A higher rate of local students finished high school and earned their diplomas this year than last, according to numbers released Monday by the Georgia Department of Education.
Among traditional local schools, Flowery Branch High School had the biggest increase, from 84.1 to 93 percent. North Hall High School had the highest graduation rate at 97.1 percent.
Flowery Branch, West Hall, Chestatee and Gainesville high schools all increased by 8 percentage points or more.
Increased graduation rates are a focus of Gainesville City Schools’ strategic plan, according to a release from the district. The district’s rate increased from 68.7 percent in 2014 to 79.5 percent.
Last year, Gainesville teachers and counselors provided opportunities through the year for students to reach graduation, and they worked through the summer to ensure students could complete unfinished coursework, according to the district.
“Improving graduation rates takes a focused effort from so many people,” said Gainesville Principal Tom Smith. “The improved graduation rate for GHS is a result of a focused effort of the staff to support all students. Additionally, our students have worked very hard to put themselves in a position to graduate on time.”
Hall Superintendent Will Schofield said in 2006, the district graduation rate was 67.5 percent. The 2015 rate for the district was 83.7.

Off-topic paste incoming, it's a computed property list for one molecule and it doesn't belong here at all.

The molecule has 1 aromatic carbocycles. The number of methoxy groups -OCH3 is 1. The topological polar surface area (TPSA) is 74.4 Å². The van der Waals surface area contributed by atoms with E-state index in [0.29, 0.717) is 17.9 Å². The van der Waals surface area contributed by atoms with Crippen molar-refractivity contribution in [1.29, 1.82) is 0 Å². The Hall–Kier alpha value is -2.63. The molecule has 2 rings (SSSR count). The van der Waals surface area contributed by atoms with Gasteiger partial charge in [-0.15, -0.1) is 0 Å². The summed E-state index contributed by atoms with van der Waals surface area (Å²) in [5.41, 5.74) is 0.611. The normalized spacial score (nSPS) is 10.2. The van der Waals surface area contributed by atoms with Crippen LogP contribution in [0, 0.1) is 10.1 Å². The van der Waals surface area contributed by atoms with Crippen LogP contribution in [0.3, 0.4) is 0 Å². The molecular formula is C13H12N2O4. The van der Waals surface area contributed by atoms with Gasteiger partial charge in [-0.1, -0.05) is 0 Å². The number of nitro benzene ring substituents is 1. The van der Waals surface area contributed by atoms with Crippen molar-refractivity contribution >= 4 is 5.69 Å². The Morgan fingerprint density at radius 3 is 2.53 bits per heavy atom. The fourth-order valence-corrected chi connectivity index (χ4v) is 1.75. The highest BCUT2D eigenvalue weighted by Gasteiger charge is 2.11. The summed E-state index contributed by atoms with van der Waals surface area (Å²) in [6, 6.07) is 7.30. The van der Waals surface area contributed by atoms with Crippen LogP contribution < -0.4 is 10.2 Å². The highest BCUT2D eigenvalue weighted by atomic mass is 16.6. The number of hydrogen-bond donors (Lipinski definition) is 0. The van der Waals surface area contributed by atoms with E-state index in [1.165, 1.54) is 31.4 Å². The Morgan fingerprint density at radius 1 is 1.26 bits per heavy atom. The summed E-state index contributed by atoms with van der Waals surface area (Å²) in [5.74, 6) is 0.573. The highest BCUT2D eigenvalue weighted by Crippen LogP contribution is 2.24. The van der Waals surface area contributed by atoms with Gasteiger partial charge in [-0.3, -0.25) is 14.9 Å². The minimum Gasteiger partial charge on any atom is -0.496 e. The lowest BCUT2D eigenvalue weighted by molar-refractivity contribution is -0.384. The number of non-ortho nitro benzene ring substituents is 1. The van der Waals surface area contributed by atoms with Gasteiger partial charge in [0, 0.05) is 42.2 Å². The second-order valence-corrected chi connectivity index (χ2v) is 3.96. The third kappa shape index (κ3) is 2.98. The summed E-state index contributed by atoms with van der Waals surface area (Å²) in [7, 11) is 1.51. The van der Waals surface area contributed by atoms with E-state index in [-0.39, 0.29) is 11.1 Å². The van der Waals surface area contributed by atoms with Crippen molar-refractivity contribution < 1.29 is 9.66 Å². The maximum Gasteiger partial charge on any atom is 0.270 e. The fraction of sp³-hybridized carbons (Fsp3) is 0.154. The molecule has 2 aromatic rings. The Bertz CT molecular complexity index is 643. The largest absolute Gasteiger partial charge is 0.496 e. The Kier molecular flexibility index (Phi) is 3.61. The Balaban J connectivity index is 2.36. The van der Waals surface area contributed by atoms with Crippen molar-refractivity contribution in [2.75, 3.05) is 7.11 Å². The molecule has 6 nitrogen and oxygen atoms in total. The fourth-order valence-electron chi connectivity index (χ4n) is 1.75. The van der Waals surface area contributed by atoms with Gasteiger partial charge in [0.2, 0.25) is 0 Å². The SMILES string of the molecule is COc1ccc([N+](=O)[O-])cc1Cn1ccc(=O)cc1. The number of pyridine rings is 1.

“Through the creation of 25 charter schools and programs of choice, our teachers and leaders have worked tirelessly to support our students in finding their unique gifts and passions,” Schofield said in an email. “Our work is not done. We want to ensure all of our students are life/college/job ready when they leave our district.”
Local nontraditional schools, which serve students who aren’t excelling in the traditional setting, include Lanier Charter Career Academy in Hall County and The Academy at Wood’s Mill in Gainesville.
The graduation rate at Lanier increased to 29.2 from 12.4. That represents 64 students graduating out of a class of 219 in 2015.
Lanier Principal Cindy Blakley said the elimination of the graduation test requirement was likely the biggest factor in the school’s more than doubled rate.
“Those who had previously been students with us and had finished all their high school credits, but couldn’t finish even one of the five graduation tests, could not receive their diploma,” Blakley said. “Through House Bill 91, they were able to do that, and so we had a large number of students benefit from this.”
Meanwhile, the graduation rate at Wood’s Mill decreased slightly, to 18 from 18.1. That represents nine students graduating out of a class of 50. School officials said they were still pleased to see the rate remained about steady.
Statewide, the 2015 high school graduation rate rose to 78.8 percent from 72.5 percent in 2014.
“The 2015 graduation rate shows that our schools are working harder and smarter than ever to ensure our students receive their diploma, something that affords them the opportunity to move on to postsecondary education, the military, or directly into a meaningful career,” State School Superintendent Richard Woods said in a news release. “I expect we will continue to see the graduation rate increase as we provide more personalized graduation plans with multiple paths to graduation.”